University fE Florda Libhray-are among the primary repositories
for these materials in the United States. I would spend the
grant year in New York, working with the Public Library resources
and interlibrary loans. I would also work at the Library of Con-
gress at different intervals in the year. I will apply to the
Center for Latin American Studies' travel grant program for
library research at the University of Florida to use its
The Biblioteca Nacional "Jos6 Martf" and the National
Archives in Havana hold important and largely unstudied collec-
tions for the period to be studied. I conducted research in Cuba
in 1975 and 1977 for my doctoral dissertation. I have asked the
Ministry of Culture to grant me a two-month stay in spring 1989
to work in the Biblioteca Nacional and the Archives. The
preliminary response has been favorable. I will apply to the
American Philosphical Society and the Ford Foundation for funds
to cover my travel to Cuba. Although the U.S. government
presently restricts travel to Cuba, travel for research purposes
The present study is in its incipient stages. I have
completed readings in the scant secondary literature. My work in
Class and Gender in Revolutionary Cuba has included reviewing
selected months of El Mundo, Bohemia, Carteles, Hoy, Diario de la
Marina in the 1940s and 1950s for information concerning labor
unions and women. Chapter I of Class and Gender overviews devel-
opment strategies in Cuba between the 1930s and the 1980s. In
the process, I have obtained some preliminary data on reformism
between revolutions which strongly support the premise that, its
failure notwithstanding, its strengths have yet to be fully
uncovered and analyzed. I will finish the revision of Class and
Gender in Fall 1988. The proposed project will be a full-time
research commitment in January 1989. A tentative timetable is:
1989-1990 for research and 1991-1992 for writing.
Perez-Stable, Marifeli 6
Blackburn, Robin. "Prologue to the Cuban Revolution." New Left
Review. 21 (October 1963), 52-91.
Camara de Comercio y Asociaci6n Nacional de Industriales de Cuba.
Conferencia para el progreso de la economFa national. La
Carvajal, Juan F. "Observaciones sobre la clase media en Cuba."
In Theo R. Crevenna (ed.) Materiales para el studio de la
clase media en la America Latina II Washington, D. C.: Pan
American Union, 1950-1951. 30-44.
Consejo Nacional de Economia. El program econ6mico de Cuba. La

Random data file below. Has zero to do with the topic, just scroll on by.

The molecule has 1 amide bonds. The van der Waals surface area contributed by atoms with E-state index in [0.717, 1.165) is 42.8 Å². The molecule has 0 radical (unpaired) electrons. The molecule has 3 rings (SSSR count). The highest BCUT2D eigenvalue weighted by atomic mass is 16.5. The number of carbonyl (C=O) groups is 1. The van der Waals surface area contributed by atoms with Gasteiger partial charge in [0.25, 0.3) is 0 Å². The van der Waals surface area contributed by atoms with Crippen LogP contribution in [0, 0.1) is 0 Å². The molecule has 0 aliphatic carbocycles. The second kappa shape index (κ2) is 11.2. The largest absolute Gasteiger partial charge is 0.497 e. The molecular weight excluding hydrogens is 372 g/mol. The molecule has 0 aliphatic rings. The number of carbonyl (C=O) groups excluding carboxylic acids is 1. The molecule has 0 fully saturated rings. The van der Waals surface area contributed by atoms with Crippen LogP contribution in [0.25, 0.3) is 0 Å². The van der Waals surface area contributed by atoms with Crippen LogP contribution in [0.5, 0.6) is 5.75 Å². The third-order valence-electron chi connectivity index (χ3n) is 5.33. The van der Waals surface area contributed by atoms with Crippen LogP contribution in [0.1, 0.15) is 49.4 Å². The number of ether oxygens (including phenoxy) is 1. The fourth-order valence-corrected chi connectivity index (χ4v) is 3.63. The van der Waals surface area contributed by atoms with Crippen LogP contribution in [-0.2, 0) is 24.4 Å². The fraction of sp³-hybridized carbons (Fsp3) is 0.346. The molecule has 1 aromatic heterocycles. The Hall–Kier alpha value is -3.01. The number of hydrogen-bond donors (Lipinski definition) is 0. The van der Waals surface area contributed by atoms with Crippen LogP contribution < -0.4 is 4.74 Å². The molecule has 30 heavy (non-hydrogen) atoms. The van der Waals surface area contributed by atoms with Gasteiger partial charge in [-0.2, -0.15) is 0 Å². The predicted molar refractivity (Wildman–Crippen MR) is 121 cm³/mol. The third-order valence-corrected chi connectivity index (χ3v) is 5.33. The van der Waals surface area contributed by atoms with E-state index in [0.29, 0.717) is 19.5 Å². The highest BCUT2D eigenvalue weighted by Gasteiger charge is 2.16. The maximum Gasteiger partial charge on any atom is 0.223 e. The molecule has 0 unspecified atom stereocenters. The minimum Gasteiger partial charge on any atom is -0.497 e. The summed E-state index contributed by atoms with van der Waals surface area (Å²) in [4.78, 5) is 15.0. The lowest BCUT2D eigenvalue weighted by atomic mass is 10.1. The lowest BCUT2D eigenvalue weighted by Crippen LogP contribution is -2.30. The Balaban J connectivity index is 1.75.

Dom nguez, Jorge I. Cuba: Order and Revolution. Cambridge: Har-.
vard University Press. 1978.
"Seeking Permission to Build a Nation: Cuban
Nationalism and U.S. Response Under the First Machado Presi-
dency." Cuban Studies/Estudios Cubanos 16 (1986), 33-48.
Farber, Samuel. Revolution & Reaction in Cuba, 1933-1960. Mid-
dietown, Connecticut: Wesleyan University Press, 1976.
International Bank for Reconstruction and Development. Report on
Cuba. Baltimore: Johns Hopkins University Press, 1951.
Leal, Juan Felipe. "Las classes sociales en Cuba en visperas de la
revoluci6n." Revista Mexicana de Ciencia Pol tica 19
(octubre-diciembre 1973) 99-109.
L6pez-Segrera, Francisco. Cuba: capitalism dependiente y sub-
desarrollo (1510-1959). La Habana: Casa de las Americas,
Marti, Jorge L. "Class Attitudes in Cuban Society on the Eve of
the Revolution, 1952-1958." Specialia 3 (August 1971) 28-35.
Martrnez-Alier, Juan and Verena. Cuba: economra y sociedad.
Paris: Ruedo Iberico, 1972.
P6rez-Stable, Marifeli 7
Mateo, Maricela. "El ABC como opci6n reformist burguesa en la
pol tica neocolonial cubana." In La repdblica neocolonial.
II. La Habana: Editorial Ciencias Sociales, 1979. 329-432.
O'Connor, James. The Origins of Socialism in Cuba. Ithaca, N.Y.
Cornell University Press, 1970.
Padula, Alfred L., Jr. The Fall of the Bourgeoisie: Cuba, 1959-
1961. Unpublished Ph.D. Dissertation. University of New
Pdrez, Louis A., Jr. Cuba Under the Platt Amendment, 1902-1934.
Pittsburgh: University of Pittsburgh Press, 1986.
Cuba Between Empires, 1878-1902.
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Pdrez-Lopez, Jorge F. "An Index of Cuban Industrial Output, 1930-
1958." In James W. Wilkie and Kenneth Riddle (eds.)
Quantitative Latin American Stduies: Methods and Findings.
Los Angeles: University of California Latin American Center
Publications, 1977. 37-72.
Raggi Ageo, Carlos Manuel. "Contribuci6n al studio de las classes
medias en Cuba." In Theo R. Crevenna (ed.) Materiales para
el studio de la clase media en la America Latina II
Washington, D.C.: Pan American Union, 1950-1951. 73-89.
Rodriguez, Carlos Rafael. Cuba en el trAnsito al socialismo. La
Habana: Editora Polrtica, 1979.
Thomas, Hugh. Cuba: The Pursuit of Freedom. New York: Hartper &
Row, Publishers, 1971.
"Middle-Class Politics and the Cuban Revolution."
In Claudio Veliz (ed.) The Politics of Conformity in Latin
America. Oxford: Oxford University Press, 1967. 249-277.
U.S. Department of Commerce. Investment in Cuba. Washington,
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Barcelona: Editorial Critica, 1979.
Wood, Dennis. "The Long Revolution: Class Relations and Political
Conflict in Cuba, 1868-1968." Science and Society 34 (1970)